Step 5: Deal with non-priority debts

Once you have identified your priority debts, those that remain are your non-priority debts. Remember, you should only make arrangements to pay your non-priority creditors if you have followed steps 1–4.

Start by sending holding letters. Explain why you can’t maintain your monthly payments, mentioning your cancer or treatment if appropriate. You’ll then need to work out pro rata payments. This means dividing up your disposable income fairly to pay off at least some of the debt owed to each non-priority creditors. You can calculate this by:

Individual debt x total disposable income ÷ by total debt = payment arrangement for each creditor

Finally, send letters to your creditors offering monthly repayments at this rate. Make these offers on either a weekly or monthly basis. Include a copy of your financial statement to show how you reached your figure.

If you have no disposable income, tell your creditor. Ask them to not take any further action on your account, including further interest and charges, for 3–6 months. It may also help to get specialist advice from a free debt advice agency.

Identify non-priority debts

Non-priority debts are less urgent than priority debts. You should still try to pay them whenever you can, but only after you’ve paid any priority debts. The consequences of not paying non-priority debts are likely to be less serious.

Debt collection agencies

Creditors can employ debt collection agencies to collect debt on their behalf, or they may sell your debt to these agencies. This means debt collection agencies may contact you about money you originally owed elsewhere. Collection agencies can also sell your debts to one another, which can make it even more confusing for you. It can be difficult, but you need to keep track of who each debt is owed to.

It’s important to remember that debt collection agencies are not court officials and don’t have the same power as bailiffs. It’s important to remember these debts remain non-priority. Some of these agencies can make you feel threatened. They may even be connected to a firm of solicitors, which makes them sound very official. This doesn’t give the agencies any extra authority or make their debts a higher priority. Whatever they want you to believe, these agencies have no greater powers than the original creditor. If you feel harassed by debt collectors, you can make a complaint. Call the Citizens Advice Consumer Helpline on 03454 04 05 06 for further information.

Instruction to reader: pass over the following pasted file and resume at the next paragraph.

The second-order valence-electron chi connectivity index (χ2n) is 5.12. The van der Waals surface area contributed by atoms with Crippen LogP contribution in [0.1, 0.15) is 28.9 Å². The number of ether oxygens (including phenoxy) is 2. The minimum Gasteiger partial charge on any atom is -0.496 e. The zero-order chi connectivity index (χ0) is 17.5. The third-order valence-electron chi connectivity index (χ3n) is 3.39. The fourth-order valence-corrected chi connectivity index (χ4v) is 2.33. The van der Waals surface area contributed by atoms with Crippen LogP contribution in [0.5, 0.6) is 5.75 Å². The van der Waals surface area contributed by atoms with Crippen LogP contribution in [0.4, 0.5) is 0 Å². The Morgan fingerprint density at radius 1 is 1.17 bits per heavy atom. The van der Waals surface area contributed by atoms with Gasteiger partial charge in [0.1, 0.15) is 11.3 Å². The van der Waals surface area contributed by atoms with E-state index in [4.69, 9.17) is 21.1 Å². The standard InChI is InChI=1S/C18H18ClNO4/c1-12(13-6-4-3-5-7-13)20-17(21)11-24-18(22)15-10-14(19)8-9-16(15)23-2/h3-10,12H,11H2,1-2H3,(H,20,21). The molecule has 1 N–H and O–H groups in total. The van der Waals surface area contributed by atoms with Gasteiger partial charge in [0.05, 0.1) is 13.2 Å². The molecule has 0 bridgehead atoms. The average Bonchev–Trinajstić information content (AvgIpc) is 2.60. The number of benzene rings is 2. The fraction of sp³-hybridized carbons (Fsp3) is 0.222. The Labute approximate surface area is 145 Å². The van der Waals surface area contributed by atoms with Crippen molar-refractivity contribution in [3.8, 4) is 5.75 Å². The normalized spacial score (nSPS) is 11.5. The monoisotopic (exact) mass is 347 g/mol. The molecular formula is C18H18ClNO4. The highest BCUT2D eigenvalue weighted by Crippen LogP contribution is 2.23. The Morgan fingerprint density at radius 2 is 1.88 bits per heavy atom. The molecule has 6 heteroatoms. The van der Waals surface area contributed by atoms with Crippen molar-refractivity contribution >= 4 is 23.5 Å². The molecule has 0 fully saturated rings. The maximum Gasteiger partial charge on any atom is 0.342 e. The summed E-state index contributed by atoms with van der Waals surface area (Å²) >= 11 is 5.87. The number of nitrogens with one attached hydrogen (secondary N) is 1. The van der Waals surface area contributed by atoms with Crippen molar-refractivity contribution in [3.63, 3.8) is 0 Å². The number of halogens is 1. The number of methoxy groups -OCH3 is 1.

Be careful to treat all of your creditors the same. It’s essential to pay them all a fair share from the money you have available. Don’t make a big payment to just one or two creditors. If any creditor feels they are being treated unfairly, they may be less ready to make an agreement with you.

You can use the table below to make a list of your non-priority debts. Remember to update it regularly. Amounts can go down if you make regular payments that are large enough. Likewise, your debt can actually go up if you make smaller payments (eg if they don’t cover the accruing interest) if the interest rate increases or if you’re charged for late payments.

Debt (original creditor)Type of debt (priority or non-priority)Amount owedAgreed payment (weekly or monthly)Transferred to (if your original debt is sold on to collection agencies)

County Court Judgements

Many creditors may threaten county court action if you fall behind with payments and are unable to pay the suggested amounts. If the debt is pursued through the county court, the financial statement will be very useful for you to identify your available income.

In most cases you won’t have to attend a court hearing and it will be dealt with through the post. The court will write to you and order you to pay an amount. This will be based on the financial statement you’ve completed and any requests made by the creditors.

If you can’t afford the amount you’ve been ordered to pay, you must get advice from an organisation such as PayPlan, StepChange Debt Charity or the National Debtline straight away.

Negotiate with non-priority creditors

Keeping your creditors updated on your circumstances can help them discuss potential problems with you. However, if you have long-standing debt and have not heard from your creditors for a number of years, it may be worth seeking advice before contacting them.

It’s important to remember that you should only negotiate with non-priority creditors once you have dealt with priority debts (step 4). Once you have reached agreements with your priority creditors, you can start to follow the steps below.

If you can’t afford to make an offer to your non-priority creditors, send offer letters to non-priority creditors (see below).

1. Send holding letters to non-priority creditors